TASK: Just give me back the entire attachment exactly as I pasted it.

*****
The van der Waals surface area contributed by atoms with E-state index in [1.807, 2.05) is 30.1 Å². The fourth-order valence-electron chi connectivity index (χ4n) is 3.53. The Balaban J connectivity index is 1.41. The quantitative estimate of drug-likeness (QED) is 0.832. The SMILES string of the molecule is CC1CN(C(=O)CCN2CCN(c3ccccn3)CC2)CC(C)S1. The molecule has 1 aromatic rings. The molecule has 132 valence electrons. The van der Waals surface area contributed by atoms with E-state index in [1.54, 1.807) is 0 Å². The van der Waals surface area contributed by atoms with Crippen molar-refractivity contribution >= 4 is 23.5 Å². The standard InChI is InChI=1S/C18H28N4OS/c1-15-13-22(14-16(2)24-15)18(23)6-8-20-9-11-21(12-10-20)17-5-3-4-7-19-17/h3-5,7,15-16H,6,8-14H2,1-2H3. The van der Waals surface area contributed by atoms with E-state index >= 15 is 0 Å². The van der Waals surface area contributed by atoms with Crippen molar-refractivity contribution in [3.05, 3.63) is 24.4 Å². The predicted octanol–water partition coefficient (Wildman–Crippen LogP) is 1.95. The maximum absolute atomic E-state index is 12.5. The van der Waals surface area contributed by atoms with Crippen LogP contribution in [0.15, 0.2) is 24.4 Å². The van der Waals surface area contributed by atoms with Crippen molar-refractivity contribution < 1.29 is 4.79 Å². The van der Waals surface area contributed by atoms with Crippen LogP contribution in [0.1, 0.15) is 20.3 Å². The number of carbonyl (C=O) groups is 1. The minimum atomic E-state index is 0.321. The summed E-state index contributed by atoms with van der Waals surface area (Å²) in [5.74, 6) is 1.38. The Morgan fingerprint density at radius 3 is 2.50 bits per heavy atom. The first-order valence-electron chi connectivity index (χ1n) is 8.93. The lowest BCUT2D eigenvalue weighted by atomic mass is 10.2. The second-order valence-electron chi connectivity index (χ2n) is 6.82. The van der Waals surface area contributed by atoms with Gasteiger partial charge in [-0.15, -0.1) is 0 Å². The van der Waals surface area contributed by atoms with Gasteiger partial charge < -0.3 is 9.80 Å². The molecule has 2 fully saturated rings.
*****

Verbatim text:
The van der Waals surface area contributed by atoms with E-state index in [1.807, 2.05) is 30.1 Å². The fourth-order valence-electron chi connectivity index (χ4n) is 3.53. The Balaban J connectivity index is 1.41. The quantitative estimate of drug-likeness (QED) is 0.832. The SMILES string of the molecule is CC1CN(C(=O)CCN2CCN(c3ccccn3)CC2)CC(C)S1. The molecule has 1 aromatic rings. The molecule has 132 valence electrons. The van der Waals surface area contributed by atoms with E-state index in [1.54, 1.807) is 0 Å². The van der Waals surface area contributed by atoms with Crippen molar-refractivity contribution >= 4 is 23.5 Å². The standard InChI is InChI=1S/C18H28N4OS/c1-15-13-22(14-16(2)24-15)18(23)6-8-20-9-11-21(12-10-20)17-5-3-4-7-19-17/h3-5,7,15-16H,6,8-14H2,1-2H3. The van der Waals surface area contributed by atoms with E-state index >= 15 is 0 Å². The van der Waals surface area contributed by atoms with Crippen molar-refractivity contribution in [3.05, 3.63) is 24.4 Å². The predicted octanol–water partition coefficient (Wildman–Crippen LogP) is 1.95. The maximum absolute atomic E-state index is 12.5. The van der Waals surface area contributed by atoms with Crippen LogP contribution in [0.15, 0.2) is 24.4 Å². The van der Waals surface area contributed by atoms with Crippen molar-refractivity contribution < 1.29 is 4.79 Å². The van der Waals surface area contributed by atoms with Crippen LogP contribution in [0.1, 0.15) is 20.3 Å². The number of carbonyl (C=O) groups is 1. The minimum atomic E-state index is 0.321. The summed E-state index contributed by atoms with van der Waals surface area (Å²) in [5.74, 6) is 1.38. The Morgan fingerprint density at radius 3 is 2.50 bits per heavy atom. The first-order valence-electron chi connectivity index (χ1n) is 8.93. The lowest BCUT2D eigenvalue weighted by atomic mass is 10.2. The second-order valence-electron chi connectivity index (χ2n) is 6.82. The van der Waals surface area contributed by atoms with Gasteiger partial charge in [-0.15, -0.1) is 0 Å². The van der Waals surface area contributed by atoms with Gasteiger partial charge < -0.3 is 9.80 Å². The molecule has 2 fully saturated rings.